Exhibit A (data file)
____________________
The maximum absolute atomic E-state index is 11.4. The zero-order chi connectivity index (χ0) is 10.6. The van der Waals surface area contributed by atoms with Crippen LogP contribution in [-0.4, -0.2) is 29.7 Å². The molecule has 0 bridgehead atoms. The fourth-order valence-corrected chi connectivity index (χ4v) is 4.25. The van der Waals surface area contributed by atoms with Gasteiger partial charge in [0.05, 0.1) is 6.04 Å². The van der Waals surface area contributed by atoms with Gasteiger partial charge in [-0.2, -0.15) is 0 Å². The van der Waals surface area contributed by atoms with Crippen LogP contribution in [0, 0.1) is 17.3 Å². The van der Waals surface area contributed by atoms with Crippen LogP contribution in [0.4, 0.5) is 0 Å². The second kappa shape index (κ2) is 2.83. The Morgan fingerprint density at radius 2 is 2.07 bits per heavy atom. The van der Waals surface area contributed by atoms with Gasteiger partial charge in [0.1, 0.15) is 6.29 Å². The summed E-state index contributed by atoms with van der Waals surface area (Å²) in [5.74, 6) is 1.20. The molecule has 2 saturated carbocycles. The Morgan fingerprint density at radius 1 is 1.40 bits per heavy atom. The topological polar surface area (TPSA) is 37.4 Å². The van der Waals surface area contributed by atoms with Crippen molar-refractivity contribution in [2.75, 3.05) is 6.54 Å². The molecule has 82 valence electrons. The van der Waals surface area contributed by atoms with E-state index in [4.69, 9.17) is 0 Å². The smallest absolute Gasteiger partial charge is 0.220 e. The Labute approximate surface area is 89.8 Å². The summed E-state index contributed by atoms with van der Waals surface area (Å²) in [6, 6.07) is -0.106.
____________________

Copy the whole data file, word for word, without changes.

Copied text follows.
The maximum absolute atomic E-state index is 11.4. The zero-order chi connectivity index (χ0) is 10.6. The van der Waals surface area contributed by atoms with Crippen LogP contribution in [-0.4, -0.2) is 29.7 Å². The molecule has 0 bridgehead atoms. The fourth-order valence-corrected chi connectivity index (χ4v) is 4.25. The van der Waals surface area contributed by atoms with Gasteiger partial charge in [0.05, 0.1) is 6.04 Å². The van der Waals surface area contributed by atoms with Gasteiger partial charge in [-0.2, -0.15) is 0 Å². The van der Waals surface area contributed by atoms with Crippen LogP contribution in [0, 0.1) is 17.3 Å². The van der Waals surface area contributed by atoms with Crippen LogP contribution in [0.4, 0.5) is 0 Å². The second kappa shape index (κ2) is 2.83. The Morgan fingerprint density at radius 2 is 2.07 bits per heavy atom. The van der Waals surface area contributed by atoms with Gasteiger partial charge in [0.1, 0.15) is 6.29 Å². The summed E-state index contributed by atoms with van der Waals surface area (Å²) in [5.74, 6) is 1.20. The molecule has 2 saturated carbocycles. The Morgan fingerprint density at radius 1 is 1.40 bits per heavy atom. The topological polar surface area (TPSA) is 37.4 Å². The van der Waals surface area contributed by atoms with Crippen molar-refractivity contribution in [2.75, 3.05) is 6.54 Å². The molecule has 82 valence electrons. The van der Waals surface area contributed by atoms with E-state index in [4.69, 9.17) is 0 Å². The smallest absolute Gasteiger partial charge is 0.220 e. The Labute approximate surface area is 89.8 Å². The summed E-state index contributed by atoms with van der Waals surface area (Å²) in [6, 6.07) is -0.106.